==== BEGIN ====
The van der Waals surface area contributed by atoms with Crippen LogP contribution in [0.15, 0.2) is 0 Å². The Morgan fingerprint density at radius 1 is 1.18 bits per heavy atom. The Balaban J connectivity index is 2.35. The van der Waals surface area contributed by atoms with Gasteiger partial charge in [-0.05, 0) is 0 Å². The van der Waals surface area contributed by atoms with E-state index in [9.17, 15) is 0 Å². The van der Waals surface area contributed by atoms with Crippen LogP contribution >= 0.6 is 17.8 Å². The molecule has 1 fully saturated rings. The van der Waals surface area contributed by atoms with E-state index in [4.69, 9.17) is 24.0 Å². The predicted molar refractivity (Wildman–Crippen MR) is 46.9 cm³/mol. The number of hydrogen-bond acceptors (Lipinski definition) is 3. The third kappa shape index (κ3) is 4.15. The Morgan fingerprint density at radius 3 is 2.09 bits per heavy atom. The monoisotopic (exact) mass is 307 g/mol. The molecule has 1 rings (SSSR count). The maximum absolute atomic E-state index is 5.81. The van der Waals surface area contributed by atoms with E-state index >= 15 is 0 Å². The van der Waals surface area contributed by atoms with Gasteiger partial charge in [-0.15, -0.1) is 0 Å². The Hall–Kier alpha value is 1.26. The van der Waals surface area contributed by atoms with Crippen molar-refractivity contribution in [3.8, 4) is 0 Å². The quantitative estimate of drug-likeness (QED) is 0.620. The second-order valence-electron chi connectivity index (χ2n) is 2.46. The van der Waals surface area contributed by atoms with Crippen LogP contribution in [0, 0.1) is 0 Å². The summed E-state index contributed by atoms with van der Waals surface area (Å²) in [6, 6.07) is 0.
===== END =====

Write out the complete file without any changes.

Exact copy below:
The van der Waals surface area contributed by atoms with Crippen LogP contribution in [0.15, 0.2) is 0 Å². The Morgan fingerprint density at radius 1 is 1.18 bits per heavy atom. The Balaban J connectivity index is 2.35. The van der Waals surface area contributed by atoms with Gasteiger partial charge in [-0.05, 0) is 0 Å². The van der Waals surface area contributed by atoms with E-state index in [9.17, 15) is 0 Å². The van der Waals surface area contributed by atoms with Crippen LogP contribution >= 0.6 is 17.8 Å². The molecule has 1 fully saturated rings. The van der Waals surface area contributed by atoms with E-state index in [4.69, 9.17) is 24.0 Å². The predicted molar refractivity (Wildman–Crippen MR) is 46.9 cm³/mol. The number of hydrogen-bond acceptors (Lipinski definition) is 3. The third kappa shape index (κ3) is 4.15. The Morgan fingerprint density at radius 3 is 2.09 bits per heavy atom. The monoisotopic (exact) mass is 307 g/mol. The molecule has 1 rings (SSSR count). The maximum absolute atomic E-state index is 5.81. The van der Waals surface area contributed by atoms with E-state index >= 15 is 0 Å². The van der Waals surface area contributed by atoms with Gasteiger partial charge in [-0.15, -0.1) is 0 Å². The Hall–Kier alpha value is 1.26. The van der Waals surface area contributed by atoms with Crippen molar-refractivity contribution in [3.8, 4) is 0 Å². The quantitative estimate of drug-likeness (QED) is 0.620. The second-order valence-electron chi connectivity index (χ2n) is 2.46. The van der Waals surface area contributed by atoms with Crippen LogP contribution in [0, 0.1) is 0 Å². The summed E-state index contributed by atoms with van der Waals surface area (Å²) in [6, 6.07) is 0.